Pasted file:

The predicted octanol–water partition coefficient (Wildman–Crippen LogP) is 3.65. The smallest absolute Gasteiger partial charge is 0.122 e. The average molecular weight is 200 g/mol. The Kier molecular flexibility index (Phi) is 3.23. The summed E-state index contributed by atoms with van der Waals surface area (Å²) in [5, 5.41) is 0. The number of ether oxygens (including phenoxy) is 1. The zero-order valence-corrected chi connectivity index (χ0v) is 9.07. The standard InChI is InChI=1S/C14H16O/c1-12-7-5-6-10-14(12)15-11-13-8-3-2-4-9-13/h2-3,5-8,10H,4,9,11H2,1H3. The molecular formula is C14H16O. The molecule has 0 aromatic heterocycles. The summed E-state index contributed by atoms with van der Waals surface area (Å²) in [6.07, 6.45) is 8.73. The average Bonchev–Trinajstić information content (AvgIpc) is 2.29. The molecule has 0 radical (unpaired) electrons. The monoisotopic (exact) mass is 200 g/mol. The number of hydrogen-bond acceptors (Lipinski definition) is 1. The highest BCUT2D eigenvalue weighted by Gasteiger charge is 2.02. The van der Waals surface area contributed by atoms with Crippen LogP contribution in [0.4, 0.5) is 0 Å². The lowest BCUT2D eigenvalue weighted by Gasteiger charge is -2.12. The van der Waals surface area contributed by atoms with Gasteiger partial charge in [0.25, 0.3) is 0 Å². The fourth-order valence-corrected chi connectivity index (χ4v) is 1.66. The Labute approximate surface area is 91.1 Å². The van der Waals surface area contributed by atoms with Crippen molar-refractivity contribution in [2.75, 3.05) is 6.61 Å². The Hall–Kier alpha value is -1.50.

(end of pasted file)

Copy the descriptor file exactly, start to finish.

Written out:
The predicted octanol–water partition coefficient (Wildman–Crippen LogP) is 3.65. The smallest absolute Gasteiger partial charge is 0.122 e. The average molecular weight is 200 g/mol. The Kier molecular flexibility index (Phi) is 3.23. The summed E-state index contributed by atoms with van der Waals surface area (Å²) in [5, 5.41) is 0. The number of ether oxygens (including phenoxy) is 1. The zero-order valence-corrected chi connectivity index (χ0v) is 9.07. The standard InChI is InChI=1S/C14H16O/c1-12-7-5-6-10-14(12)15-11-13-8-3-2-4-9-13/h2-3,5-8,10H,4,9,11H2,1H3. The molecular formula is C14H16O. The molecule has 0 aromatic heterocycles. The summed E-state index contributed by atoms with van der Waals surface area (Å²) in [6.07, 6.45) is 8.73. The average Bonchev–Trinajstić information content (AvgIpc) is 2.29. The molecule has 0 radical (unpaired) electrons. The monoisotopic (exact) mass is 200 g/mol. The number of hydrogen-bond acceptors (Lipinski definition) is 1. The highest BCUT2D eigenvalue weighted by Gasteiger charge is 2.02. The van der Waals surface area contributed by atoms with Crippen LogP contribution in [0.4, 0.5) is 0 Å². The lowest BCUT2D eigenvalue weighted by Gasteiger charge is -2.12. The van der Waals surface area contributed by atoms with Gasteiger partial charge in [0.25, 0.3) is 0 Å². The fourth-order valence-corrected chi connectivity index (χ4v) is 1.66. The Labute approximate surface area is 91.1 Å². The van der Waals surface area contributed by atoms with Crippen molar-refractivity contribution in [2.75, 3.05) is 6.61 Å². The Hall–Kier alpha value is -1.50.